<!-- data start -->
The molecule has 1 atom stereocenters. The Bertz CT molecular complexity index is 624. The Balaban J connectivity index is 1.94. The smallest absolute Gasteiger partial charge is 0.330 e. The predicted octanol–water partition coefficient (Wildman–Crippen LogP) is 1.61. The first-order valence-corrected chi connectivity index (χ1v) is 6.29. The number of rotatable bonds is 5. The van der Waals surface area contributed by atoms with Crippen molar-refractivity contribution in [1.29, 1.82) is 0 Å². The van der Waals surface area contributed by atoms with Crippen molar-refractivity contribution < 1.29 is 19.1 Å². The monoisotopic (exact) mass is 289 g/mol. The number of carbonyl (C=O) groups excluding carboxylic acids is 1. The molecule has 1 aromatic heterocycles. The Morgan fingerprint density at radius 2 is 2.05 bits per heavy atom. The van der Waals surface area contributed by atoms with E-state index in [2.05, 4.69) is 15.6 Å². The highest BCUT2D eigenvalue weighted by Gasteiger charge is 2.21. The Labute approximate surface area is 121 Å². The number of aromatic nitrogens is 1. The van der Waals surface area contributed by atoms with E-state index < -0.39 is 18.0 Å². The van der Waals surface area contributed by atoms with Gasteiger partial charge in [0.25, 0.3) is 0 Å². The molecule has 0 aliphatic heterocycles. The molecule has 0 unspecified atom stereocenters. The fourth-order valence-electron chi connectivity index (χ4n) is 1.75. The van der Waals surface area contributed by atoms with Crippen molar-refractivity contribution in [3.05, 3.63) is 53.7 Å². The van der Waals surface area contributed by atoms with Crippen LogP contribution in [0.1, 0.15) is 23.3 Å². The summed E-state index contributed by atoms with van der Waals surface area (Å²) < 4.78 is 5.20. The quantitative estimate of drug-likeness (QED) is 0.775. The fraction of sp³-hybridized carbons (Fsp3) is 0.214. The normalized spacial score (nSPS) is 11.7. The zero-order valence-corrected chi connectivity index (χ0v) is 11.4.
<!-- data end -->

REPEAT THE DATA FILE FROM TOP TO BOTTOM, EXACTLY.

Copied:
The molecule has 1 atom stereocenters. The Bertz CT molecular complexity index is 624. The Balaban J connectivity index is 1.94. The smallest absolute Gasteiger partial charge is 0.330 e. The predicted octanol–water partition coefficient (Wildman–Crippen LogP) is 1.61. The first-order valence-corrected chi connectivity index (χ1v) is 6.29. The number of rotatable bonds is 5. The van der Waals surface area contributed by atoms with Crippen molar-refractivity contribution in [1.29, 1.82) is 0 Å². The van der Waals surface area contributed by atoms with Crippen molar-refractivity contribution < 1.29 is 19.1 Å². The monoisotopic (exact) mass is 289 g/mol. The number of carbonyl (C=O) groups excluding carboxylic acids is 1. The molecule has 1 aromatic heterocycles. The Morgan fingerprint density at radius 2 is 2.05 bits per heavy atom. The van der Waals surface area contributed by atoms with E-state index in [2.05, 4.69) is 15.6 Å². The highest BCUT2D eigenvalue weighted by Gasteiger charge is 2.21. The Labute approximate surface area is 121 Å². The number of aromatic nitrogens is 1. The van der Waals surface area contributed by atoms with E-state index < -0.39 is 18.0 Å². The van der Waals surface area contributed by atoms with Gasteiger partial charge in [0.25, 0.3) is 0 Å². The molecule has 0 aliphatic heterocycles. The molecule has 0 unspecified atom stereocenters. The fourth-order valence-electron chi connectivity index (χ4n) is 1.75. The van der Waals surface area contributed by atoms with Crippen molar-refractivity contribution in [3.05, 3.63) is 53.7 Å². The van der Waals surface area contributed by atoms with Crippen LogP contribution in [0.1, 0.15) is 23.3 Å². The summed E-state index contributed by atoms with van der Waals surface area (Å²) < 4.78 is 5.20. The quantitative estimate of drug-likeness (QED) is 0.775. The fraction of sp³-hybridized carbons (Fsp3) is 0.214. The normalized spacial score (nSPS) is 11.7. The zero-order valence-corrected chi connectivity index (χ0v) is 11.4.